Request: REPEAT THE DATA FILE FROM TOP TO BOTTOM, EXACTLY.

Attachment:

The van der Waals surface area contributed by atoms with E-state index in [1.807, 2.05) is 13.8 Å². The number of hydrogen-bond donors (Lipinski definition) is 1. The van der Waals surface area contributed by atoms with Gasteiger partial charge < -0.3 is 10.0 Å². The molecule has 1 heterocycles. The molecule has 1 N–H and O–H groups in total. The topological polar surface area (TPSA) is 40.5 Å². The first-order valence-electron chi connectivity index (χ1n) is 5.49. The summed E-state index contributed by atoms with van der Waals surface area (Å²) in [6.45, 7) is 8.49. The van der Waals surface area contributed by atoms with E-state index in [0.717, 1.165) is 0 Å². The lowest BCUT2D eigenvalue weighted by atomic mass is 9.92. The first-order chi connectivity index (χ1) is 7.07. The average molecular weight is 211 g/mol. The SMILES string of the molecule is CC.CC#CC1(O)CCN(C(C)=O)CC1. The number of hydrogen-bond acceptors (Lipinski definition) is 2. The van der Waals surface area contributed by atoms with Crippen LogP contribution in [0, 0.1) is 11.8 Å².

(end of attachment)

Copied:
The van der Waals surface area contributed by atoms with E-state index in [1.807, 2.05) is 13.8 Å². The number of hydrogen-bond donors (Lipinski definition) is 1. The van der Waals surface area contributed by atoms with Gasteiger partial charge < -0.3 is 10.0 Å². The molecule has 1 heterocycles. The molecule has 1 N–H and O–H groups in total. The topological polar surface area (TPSA) is 40.5 Å². The first-order valence-electron chi connectivity index (χ1n) is 5.49. The summed E-state index contributed by atoms with van der Waals surface area (Å²) in [6.45, 7) is 8.49. The van der Waals surface area contributed by atoms with E-state index in [0.717, 1.165) is 0 Å². The lowest BCUT2D eigenvalue weighted by atomic mass is 9.92. The first-order chi connectivity index (χ1) is 7.07. The average molecular weight is 211 g/mol. The SMILES string of the molecule is CC.CC#CC1(O)CCN(C(C)=O)CC1. The number of hydrogen-bond acceptors (Lipinski definition) is 2. The van der Waals surface area contributed by atoms with Crippen LogP contribution in [0, 0.1) is 11.8 Å².